Call of the Wild Echoes Through the Beall Center
These nights, in the dark, warehouse-like Beall Center for Art and Technology, it is not unusual to find a pack of students and professors howling and barking together in formation.
The reason for these strange and somewhat unusual happenings is the result of the Beall Center’s new exhibition entitled ‘Through the Eye of the Wolf’, featuring the works of Bill Tomlinson and Sam Easterson. The exhibition held its opening receptionat the Beall Center on Sept. 26.
Filled with an older audience comprised of many professors, the Beall event had a quiet, elegant tone. Faculty and graduate art students strolled through the exhibit, discussing the individual pieces.
The exhibition runs until Oct. 26 and is open from Tuesday through Sunday from noon to 5 p.m. and Friday from noon to 8 p.m.
The exhibit is comprised of two screen-projected triptychs. The pieces situate the viewer in thewolf’s point-of-view and aim to educate the participant on the social and behavioral patterns of wolves.
Easterson’s installation, entitled ‘Animal, Vegetable, Video: Pack of Wolves,’ immerses the viewer in the daily lives of three wolves. Easterson and his team achieved the video’s unusual perspective by outfitting the wolves with miniature helmet-mounted cameras. This provided for photos that were right in the action that was taking place. They often required more than once glance to understand. The viewer-as-wolf wanders the eerie woodlands of Florissant, Colorado, digging holes and apparently searching for food and companionship.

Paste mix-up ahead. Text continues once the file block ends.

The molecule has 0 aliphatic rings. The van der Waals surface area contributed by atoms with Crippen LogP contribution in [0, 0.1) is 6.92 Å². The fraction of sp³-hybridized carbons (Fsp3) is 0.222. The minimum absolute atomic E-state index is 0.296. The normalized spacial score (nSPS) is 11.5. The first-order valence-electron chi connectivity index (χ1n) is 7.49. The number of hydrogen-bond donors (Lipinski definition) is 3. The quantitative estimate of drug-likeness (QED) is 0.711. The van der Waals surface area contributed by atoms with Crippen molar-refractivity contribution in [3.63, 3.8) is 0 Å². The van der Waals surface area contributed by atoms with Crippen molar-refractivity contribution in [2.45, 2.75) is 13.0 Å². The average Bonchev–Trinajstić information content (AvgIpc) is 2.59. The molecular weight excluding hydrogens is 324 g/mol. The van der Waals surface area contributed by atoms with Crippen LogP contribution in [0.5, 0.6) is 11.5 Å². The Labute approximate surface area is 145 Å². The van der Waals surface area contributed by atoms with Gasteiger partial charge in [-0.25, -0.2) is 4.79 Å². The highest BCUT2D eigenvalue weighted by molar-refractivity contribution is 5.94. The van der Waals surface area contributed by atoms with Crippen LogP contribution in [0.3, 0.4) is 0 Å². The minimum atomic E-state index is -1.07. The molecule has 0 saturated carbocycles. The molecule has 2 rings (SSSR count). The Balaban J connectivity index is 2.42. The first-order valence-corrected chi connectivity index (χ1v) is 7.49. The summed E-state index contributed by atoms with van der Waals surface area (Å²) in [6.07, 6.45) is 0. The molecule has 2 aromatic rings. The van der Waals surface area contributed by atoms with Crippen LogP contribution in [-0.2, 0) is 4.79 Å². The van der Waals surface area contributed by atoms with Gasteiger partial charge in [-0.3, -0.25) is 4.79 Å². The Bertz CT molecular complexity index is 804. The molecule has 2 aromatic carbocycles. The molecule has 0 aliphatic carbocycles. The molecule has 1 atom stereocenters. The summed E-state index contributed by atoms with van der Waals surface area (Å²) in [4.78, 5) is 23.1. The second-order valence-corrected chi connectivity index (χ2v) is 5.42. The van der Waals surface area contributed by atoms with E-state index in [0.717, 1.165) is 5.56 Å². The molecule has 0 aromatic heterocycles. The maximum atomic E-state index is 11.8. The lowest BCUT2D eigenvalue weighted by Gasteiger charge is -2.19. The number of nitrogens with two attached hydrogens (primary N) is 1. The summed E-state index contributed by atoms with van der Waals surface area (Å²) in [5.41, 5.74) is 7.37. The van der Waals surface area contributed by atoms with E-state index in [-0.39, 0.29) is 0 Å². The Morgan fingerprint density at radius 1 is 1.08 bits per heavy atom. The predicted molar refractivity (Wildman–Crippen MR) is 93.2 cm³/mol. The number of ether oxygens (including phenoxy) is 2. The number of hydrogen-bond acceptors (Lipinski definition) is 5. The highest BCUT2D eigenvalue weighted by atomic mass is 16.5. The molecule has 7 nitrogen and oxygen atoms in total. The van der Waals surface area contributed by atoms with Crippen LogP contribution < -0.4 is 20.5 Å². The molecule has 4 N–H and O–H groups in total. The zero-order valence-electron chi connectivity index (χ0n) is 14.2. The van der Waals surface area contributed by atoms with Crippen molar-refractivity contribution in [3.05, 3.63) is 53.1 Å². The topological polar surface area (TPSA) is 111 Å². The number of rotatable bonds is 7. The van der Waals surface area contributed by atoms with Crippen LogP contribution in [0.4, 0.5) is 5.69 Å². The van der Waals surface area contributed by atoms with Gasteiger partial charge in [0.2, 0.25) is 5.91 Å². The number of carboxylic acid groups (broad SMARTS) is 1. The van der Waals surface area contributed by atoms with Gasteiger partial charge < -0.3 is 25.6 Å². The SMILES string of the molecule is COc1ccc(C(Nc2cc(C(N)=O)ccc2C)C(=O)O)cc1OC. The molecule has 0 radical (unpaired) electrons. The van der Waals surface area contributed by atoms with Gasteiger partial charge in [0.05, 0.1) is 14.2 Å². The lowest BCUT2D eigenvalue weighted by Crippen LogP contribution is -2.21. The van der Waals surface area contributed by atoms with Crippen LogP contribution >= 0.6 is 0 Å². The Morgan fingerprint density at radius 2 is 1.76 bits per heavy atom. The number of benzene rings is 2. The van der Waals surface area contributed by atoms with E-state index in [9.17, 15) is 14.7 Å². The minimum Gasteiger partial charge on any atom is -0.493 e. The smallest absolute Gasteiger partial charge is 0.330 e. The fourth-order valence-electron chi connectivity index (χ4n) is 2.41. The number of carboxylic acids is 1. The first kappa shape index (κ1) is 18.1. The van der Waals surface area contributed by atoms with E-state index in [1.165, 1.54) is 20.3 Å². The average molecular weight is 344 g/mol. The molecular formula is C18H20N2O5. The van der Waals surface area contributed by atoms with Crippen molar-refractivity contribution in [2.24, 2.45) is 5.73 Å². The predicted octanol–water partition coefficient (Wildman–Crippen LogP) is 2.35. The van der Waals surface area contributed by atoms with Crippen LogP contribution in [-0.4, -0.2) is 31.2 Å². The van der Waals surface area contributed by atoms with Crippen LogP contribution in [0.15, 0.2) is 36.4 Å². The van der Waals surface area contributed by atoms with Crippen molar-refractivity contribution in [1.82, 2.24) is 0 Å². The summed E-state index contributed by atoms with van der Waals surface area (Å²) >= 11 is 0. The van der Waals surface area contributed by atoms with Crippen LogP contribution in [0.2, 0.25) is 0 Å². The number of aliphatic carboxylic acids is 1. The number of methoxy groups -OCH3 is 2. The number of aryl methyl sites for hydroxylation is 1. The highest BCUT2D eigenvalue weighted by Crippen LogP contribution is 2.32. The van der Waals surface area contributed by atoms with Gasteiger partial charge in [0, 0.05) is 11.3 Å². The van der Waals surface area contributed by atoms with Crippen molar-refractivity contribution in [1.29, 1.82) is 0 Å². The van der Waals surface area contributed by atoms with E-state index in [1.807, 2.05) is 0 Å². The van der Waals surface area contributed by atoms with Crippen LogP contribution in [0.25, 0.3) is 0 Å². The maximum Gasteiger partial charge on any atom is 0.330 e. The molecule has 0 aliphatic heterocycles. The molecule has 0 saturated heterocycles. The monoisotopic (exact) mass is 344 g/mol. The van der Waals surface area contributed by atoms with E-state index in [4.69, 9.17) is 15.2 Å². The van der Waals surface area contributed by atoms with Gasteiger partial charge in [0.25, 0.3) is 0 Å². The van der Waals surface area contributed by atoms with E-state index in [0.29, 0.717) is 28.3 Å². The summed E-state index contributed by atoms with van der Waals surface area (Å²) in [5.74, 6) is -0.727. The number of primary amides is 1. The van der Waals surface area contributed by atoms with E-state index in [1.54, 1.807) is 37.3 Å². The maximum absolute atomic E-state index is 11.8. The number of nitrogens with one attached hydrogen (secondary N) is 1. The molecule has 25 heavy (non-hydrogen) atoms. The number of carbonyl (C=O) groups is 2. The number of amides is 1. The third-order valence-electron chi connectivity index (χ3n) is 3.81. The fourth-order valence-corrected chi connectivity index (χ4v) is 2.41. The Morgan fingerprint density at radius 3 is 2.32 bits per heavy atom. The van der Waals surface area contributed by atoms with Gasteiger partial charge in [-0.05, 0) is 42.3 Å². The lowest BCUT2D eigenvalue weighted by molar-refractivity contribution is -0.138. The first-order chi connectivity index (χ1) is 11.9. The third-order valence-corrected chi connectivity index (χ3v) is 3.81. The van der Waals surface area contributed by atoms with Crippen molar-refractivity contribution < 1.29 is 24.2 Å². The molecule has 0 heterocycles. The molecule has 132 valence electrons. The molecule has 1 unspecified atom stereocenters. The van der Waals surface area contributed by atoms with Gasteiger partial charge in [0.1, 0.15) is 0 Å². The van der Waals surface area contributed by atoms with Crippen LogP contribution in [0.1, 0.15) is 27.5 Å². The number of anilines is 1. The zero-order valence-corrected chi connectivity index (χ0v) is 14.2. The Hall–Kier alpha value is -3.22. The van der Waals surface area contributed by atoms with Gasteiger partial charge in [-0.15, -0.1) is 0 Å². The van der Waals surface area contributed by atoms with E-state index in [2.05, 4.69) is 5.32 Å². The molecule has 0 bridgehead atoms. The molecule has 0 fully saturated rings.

‘This has been one of my most challenging projects,’ said Easterson, who considers the piece a component of a larger project of videos taken in the perspective of animals and plants.
Easterson has previously recorded the perspective of armadillos, spiders and tumbleweeds and is thus well-rounded in the field of photographing live moving objects.
Easterson’s installation was commissioned last year by the Los Angeles Natural History Museum as part of a large exhibit on dogs.
Tomlinson, who has recently joined UCI’s arts, computation and engineering graduate program, submitted his piece as his doctoral dissertation at the Massachusetts Institute of Technology.
Beyond visually placing the viewer in the life of a wolf, Tomlinson’s work entitled ‘Alphawolf’ requires the actual, physical interaction of the viewer with computer-generated wolves.
Three participants become members of a virtual wolf pack and interact with each other as well as with other autonomous wolves by howling, growling, whimpering and barking into microphones.
Each sound signifies a particular mood or emotion. For example, barking indicates playfulness, and growling indicates anger. The wolf being addressed reacts accordingly to each vocalization. This unique presentation proved effective in helping the audience better understand the complexities of the animal.
‘Having a multi-user simulation was important to us so that the user not only interacts with the virtual creatures, but with his peers using the program as well,’ Tomlinson said.
According to Tomlinson, each five-minute run is intended to simulate the formation and maintenance of the wolf pack’s social structure. The computer-rendered wolves are programmed to behave in a manner that reflects their previous social interactions.
Third-year English and studio art major Lumen Hwang was fascinated by the creativity of the interactive displays that made the evening’s activities different from other art exhibits.
‘I think it’s great how you can pick up the [microphone] and interact with the art,’ Hwang said,'[Both installations] make me ask questions.’
Visit the Beall Center to experience a different kind of art. It’s another one of the unique treasures that UCI has to offer.